You must calculate how much air you’d require to ascend and plan your journey accordingly. Similarly, you should also check the air gauge of your underwater buddy.
Dive within the Dive Computer Limits
If you are using a dive computer, make sure to check it frequently. Check how much time you have in hand at each depth. Another thing you can do is follow your guide and refrain from descending below their depth.
Generally, scuba diving professionals set a maximum depth of 40m (130ft) for recreational divers. Besides, the insurance plan also follows this depth. As it is, there’s nothing much to explore beyond that.
Never Over Exert
Though scuba diving is an adrenaline sport, you should relax and be calm underwater. Remember, the slower you go, the more you can explore. Moving at a fast pace will cause you to go out of breath. Nevertheless, you can signal your dive buddy for a rest.
We agree that marine life is beautiful and enchanting but refrain from touching anything. It is a good practice to protect yourself and also the coral reefs. Many underwater elements are sharp and poisonous. Also, some creatures might bite you if they sense any threat.
Try to strike a perfect buoyancy so that you can hover around the reefs without touching anything.
Like we mentioned, not ever holding your breath, gradually ascending is also an integral aspect of your safety. Ascending too quickly can cause decompression sickness or “the bends”.
Fast movement will force nitrogen into the diver’s bloodstream. By ascending slowly, you’ll allow the nitrogen to dissipate safely.
After Finishing the Dive
If you think your safety obligations are over once you’re out of the water, you’re mistaken. There are still some safety protocols to follow.
Stow Your Gear on the Boat
When you come out of the water and reside on the boat, slowly take off all your gears. Remember that you will need them again, so don’t dump the equipment in a pile on the boat’s deck. Leaving them like that is not suitable for the gears, and also, someone might trip over it.
Scuba gear is generally on the heavy side. Store them correctly so that no one gets hurt. Plus, it will also ensure the long life of all the gears.
Debrief With Your Buddy and Guide
The reason we asked you to have a dive buddy and a guide is not only for fun. You can learn a lot when you dive in groups. It’s a good idea to discuss how the dive went and what mistakes you committed.
Ask your guide and buddy how you can improve your underwater performance. Also, make a note of the weights you were using for the dive. It can help you obtain correct weighting for your next dive.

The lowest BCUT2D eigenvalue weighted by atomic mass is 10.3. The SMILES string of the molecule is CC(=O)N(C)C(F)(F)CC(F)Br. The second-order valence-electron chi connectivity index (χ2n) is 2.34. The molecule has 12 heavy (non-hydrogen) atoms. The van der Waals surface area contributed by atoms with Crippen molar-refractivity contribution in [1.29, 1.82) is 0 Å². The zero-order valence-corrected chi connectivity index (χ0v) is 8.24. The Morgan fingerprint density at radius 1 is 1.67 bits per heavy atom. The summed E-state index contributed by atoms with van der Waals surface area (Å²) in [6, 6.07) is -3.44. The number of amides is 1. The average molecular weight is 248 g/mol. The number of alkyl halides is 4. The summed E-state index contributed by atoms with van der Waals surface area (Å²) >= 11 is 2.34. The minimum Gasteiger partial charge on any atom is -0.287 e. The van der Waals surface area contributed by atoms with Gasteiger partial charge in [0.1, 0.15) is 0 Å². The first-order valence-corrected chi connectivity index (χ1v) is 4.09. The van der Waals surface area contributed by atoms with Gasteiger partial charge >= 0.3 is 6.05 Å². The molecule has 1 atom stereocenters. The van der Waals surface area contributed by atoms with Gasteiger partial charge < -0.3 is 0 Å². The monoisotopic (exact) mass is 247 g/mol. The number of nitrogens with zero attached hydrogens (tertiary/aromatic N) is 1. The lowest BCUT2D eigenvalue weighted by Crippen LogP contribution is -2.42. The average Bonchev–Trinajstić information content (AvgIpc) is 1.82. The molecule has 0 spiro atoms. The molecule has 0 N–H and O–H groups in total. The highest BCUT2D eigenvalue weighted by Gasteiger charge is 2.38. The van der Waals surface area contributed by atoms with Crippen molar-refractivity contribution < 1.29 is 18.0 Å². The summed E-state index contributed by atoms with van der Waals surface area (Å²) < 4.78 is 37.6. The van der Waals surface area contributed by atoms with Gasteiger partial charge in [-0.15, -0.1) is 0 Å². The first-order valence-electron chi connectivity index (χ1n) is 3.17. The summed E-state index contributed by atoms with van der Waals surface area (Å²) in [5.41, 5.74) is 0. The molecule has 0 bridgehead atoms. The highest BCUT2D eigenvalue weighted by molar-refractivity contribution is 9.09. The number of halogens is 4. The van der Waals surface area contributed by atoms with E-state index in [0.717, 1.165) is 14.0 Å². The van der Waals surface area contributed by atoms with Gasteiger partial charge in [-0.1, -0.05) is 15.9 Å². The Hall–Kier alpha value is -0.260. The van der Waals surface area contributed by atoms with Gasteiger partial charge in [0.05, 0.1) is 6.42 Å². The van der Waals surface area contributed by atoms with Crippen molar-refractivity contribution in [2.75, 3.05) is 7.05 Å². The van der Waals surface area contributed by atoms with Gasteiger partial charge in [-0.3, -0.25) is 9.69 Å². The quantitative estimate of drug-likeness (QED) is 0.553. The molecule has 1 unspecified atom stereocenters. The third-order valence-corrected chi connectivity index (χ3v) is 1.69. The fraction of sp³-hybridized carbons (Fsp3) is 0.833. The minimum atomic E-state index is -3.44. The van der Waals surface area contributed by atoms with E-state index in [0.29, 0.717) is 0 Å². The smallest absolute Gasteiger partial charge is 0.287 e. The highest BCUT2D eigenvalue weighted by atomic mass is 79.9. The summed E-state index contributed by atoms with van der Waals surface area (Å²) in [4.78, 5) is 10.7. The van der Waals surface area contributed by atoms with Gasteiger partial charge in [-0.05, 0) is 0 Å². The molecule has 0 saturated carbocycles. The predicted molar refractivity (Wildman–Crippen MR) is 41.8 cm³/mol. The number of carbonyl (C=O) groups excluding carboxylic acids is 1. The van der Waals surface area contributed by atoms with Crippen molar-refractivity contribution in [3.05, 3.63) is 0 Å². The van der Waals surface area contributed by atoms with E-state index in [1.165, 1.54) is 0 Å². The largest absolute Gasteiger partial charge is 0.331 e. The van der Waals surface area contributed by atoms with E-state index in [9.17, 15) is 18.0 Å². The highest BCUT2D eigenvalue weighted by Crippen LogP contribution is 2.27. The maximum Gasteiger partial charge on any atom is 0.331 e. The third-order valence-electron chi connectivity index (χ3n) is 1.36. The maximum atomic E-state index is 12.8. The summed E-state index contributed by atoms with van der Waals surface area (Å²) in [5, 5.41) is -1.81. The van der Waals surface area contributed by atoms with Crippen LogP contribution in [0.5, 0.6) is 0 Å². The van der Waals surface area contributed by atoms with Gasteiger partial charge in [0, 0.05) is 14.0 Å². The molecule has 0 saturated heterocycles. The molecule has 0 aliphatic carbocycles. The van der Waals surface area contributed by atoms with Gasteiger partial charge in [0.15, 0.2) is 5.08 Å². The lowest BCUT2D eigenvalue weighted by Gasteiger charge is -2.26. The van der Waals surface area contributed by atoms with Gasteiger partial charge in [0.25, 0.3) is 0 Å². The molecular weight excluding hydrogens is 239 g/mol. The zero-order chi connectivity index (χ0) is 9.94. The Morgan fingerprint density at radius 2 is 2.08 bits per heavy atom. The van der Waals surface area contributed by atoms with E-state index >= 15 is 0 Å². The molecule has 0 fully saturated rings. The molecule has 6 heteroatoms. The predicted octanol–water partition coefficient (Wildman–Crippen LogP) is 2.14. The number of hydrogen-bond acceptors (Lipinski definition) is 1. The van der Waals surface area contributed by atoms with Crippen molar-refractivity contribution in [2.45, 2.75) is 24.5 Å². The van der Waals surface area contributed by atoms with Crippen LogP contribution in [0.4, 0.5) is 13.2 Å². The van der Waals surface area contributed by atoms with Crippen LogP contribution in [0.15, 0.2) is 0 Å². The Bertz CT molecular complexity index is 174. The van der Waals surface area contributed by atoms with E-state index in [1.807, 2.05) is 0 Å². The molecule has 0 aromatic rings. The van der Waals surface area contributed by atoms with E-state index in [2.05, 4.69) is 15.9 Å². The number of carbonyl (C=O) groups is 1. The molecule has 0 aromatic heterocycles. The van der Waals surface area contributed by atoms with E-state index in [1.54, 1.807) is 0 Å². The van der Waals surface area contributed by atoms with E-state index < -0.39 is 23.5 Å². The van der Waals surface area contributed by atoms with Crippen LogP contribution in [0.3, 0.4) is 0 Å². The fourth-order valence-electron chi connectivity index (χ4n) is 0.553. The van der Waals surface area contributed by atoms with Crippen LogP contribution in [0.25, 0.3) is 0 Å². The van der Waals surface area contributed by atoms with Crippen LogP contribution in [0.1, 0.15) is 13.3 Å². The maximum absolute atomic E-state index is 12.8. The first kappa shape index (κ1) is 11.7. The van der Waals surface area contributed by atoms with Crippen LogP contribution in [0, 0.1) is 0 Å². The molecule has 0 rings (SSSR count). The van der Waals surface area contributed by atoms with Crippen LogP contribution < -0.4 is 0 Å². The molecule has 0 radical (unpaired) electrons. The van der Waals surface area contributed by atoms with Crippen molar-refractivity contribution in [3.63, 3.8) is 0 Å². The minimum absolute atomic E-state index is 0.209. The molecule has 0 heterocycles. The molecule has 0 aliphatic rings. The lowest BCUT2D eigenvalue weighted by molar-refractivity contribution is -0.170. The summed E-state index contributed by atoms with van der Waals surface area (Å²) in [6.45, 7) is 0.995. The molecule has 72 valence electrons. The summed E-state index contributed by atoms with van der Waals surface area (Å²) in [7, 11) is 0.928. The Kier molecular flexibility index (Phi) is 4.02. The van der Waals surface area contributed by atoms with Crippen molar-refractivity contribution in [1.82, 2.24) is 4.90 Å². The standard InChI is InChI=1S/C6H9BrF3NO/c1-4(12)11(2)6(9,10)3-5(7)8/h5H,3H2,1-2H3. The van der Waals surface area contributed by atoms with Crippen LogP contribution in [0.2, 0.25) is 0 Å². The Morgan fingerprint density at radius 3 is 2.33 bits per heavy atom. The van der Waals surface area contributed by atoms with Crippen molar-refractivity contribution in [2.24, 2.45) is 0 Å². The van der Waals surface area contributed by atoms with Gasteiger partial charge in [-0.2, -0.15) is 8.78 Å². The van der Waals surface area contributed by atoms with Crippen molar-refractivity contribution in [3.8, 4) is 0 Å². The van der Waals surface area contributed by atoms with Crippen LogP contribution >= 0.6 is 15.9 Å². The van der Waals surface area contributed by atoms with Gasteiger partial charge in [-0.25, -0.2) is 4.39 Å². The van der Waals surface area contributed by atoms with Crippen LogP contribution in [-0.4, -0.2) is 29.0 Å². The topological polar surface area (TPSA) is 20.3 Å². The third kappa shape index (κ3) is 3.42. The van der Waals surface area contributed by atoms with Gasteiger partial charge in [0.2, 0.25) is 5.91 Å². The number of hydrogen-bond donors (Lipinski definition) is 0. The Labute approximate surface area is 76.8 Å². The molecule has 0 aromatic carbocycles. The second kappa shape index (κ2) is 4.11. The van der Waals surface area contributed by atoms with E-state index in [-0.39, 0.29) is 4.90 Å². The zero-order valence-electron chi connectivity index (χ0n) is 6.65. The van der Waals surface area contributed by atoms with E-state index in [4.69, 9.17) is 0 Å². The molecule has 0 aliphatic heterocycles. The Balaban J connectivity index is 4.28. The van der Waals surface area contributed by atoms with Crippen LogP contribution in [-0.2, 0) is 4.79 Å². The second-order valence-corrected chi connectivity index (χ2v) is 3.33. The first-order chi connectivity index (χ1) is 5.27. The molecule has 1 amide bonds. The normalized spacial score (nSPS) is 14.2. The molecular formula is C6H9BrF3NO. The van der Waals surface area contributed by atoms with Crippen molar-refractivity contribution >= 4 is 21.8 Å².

Let Others Know Your Experience
It’s not essential that all your dives will go as planned. If you are feeling strange about your recent underwater experience, don’t keep it to yourself. Let your instructor or dive buddy know what you’re feeling.
If you are feeling sick or tired, it is a natural result of diving. However, if there’s something else you’re feeling, don’t hesitate to express it.
Don’t Fly for the Next 24 Hours
When you go for a dive, you are also inviting excess nitrogen into your body. Make sure not to plan any flying activities in the next 24 hours after finishing your dive. Flying includes a pressurized movement, which can trigger decompression sickness.
The 24-hour period will be enough for the nitrogen to dissipate safely. It is better to take a day off after scuba diving to relax and rejuvenate.
Safety in Different Diving Conditions
The ocean will not have a beautiful and tranquil diving situation all the time. You can come across many weather-related dangers underwater. Let’s understand what you, as a diver, can do in such cases.
As you go deeper, the waves will be more impactful. But observing the ocean waves will give you a hint about surface conditions. Waves can affect how you exit or end the dive. It’s better to stay vigilant to altering situations.
It’s better not to fight or move against the waves. Also, try not to swim near anything the waves can push you into and hurt you.
As exciting and vibrant as it seems, it also has potential dangers awaiting you. There are some species and inhabitants that you must avoid, such as:
- Territorial aquatic species like the triggerfish
- Venomous species like jellyfish, stonefish, and scorpionfish
- Most importantly, sharks
You must pay attention to weather reports before planning the dive. If there is even the slightest chance of danger, reschedule!
If there is current, and your dive plan needs you to end the dive from the origin point, what should you do? The best practice in such situations is to head in the direction of the current. The logic here is to complete the challenging part of your dive first.
Another thing that you should know is that this will also use most of the gas. The current is typically most substantial on the surface and gets weaker towards the bottom or reef. When you face water currents, streamline your body and take breaks. Don’t try to swim in the opposite direction.
One essential piece of advice for all the divers out there is to use safe dive practices and not panic in emergencies. With these tips, we are sure that you can enjoy a safe and fun diving time. The ocean will become your best friend once you establish a secure relationship with it.
In any case, you should always prepare for scuba emergencies. The ocean is unpredictable, and that’s the reason you should double-check all your gears.
Hopefully, we were able to answer your question of what should divers do for their safety. Have a happy diving experience!